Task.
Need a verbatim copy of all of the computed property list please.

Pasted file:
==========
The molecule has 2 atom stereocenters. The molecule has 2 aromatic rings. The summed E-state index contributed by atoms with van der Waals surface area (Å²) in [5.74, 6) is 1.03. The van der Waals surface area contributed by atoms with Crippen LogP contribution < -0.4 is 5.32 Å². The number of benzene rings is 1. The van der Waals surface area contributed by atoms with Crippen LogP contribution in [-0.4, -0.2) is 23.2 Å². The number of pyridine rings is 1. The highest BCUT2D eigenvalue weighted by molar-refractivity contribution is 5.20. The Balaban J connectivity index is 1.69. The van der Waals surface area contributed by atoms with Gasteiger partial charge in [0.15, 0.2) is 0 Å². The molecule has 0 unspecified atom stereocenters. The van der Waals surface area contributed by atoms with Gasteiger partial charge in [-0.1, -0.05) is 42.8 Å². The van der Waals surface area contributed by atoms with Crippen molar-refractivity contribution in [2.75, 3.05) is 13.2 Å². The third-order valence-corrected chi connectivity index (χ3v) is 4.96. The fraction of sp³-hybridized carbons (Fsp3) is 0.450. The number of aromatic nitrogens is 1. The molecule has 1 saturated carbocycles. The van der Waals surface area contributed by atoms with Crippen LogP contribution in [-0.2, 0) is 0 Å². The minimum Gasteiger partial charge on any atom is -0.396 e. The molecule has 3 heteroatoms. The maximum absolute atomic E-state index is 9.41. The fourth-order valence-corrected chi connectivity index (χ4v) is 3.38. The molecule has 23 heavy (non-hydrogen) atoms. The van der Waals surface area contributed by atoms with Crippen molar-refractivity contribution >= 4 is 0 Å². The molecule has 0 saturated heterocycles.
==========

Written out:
The molecule has 2 atom stereocenters. The molecule has 2 aromatic rings. The summed E-state index contributed by atoms with van der Waals surface area (Å²) in [5.74, 6) is 1.03. The van der Waals surface area contributed by atoms with Crippen LogP contribution < -0.4 is 5.32 Å². The number of benzene rings is 1. The van der Waals surface area contributed by atoms with Crippen LogP contribution in [-0.4, -0.2) is 23.2 Å². The number of pyridine rings is 1. The highest BCUT2D eigenvalue weighted by molar-refractivity contribution is 5.20. The Balaban J connectivity index is 1.69. The van der Waals surface area contributed by atoms with Gasteiger partial charge in [0.15, 0.2) is 0 Å². The molecule has 0 unspecified atom stereocenters. The van der Waals surface area contributed by atoms with Gasteiger partial charge in [-0.1, -0.05) is 42.8 Å². The van der Waals surface area contributed by atoms with Crippen molar-refractivity contribution in [2.75, 3.05) is 13.2 Å². The third-order valence-corrected chi connectivity index (χ3v) is 4.96. The fraction of sp³-hybridized carbons (Fsp3) is 0.450. The number of aromatic nitrogens is 1. The molecule has 1 saturated carbocycles. The van der Waals surface area contributed by atoms with Crippen LogP contribution in [-0.2, 0) is 0 Å². The minimum Gasteiger partial charge on any atom is -0.396 e. The molecule has 3 heteroatoms. The maximum absolute atomic E-state index is 9.41. The fourth-order valence-corrected chi connectivity index (χ4v) is 3.38. The molecule has 23 heavy (non-hydrogen) atoms. The van der Waals surface area contributed by atoms with Crippen molar-refractivity contribution >= 4 is 0 Å². The molecule has 0 saturated heterocycles.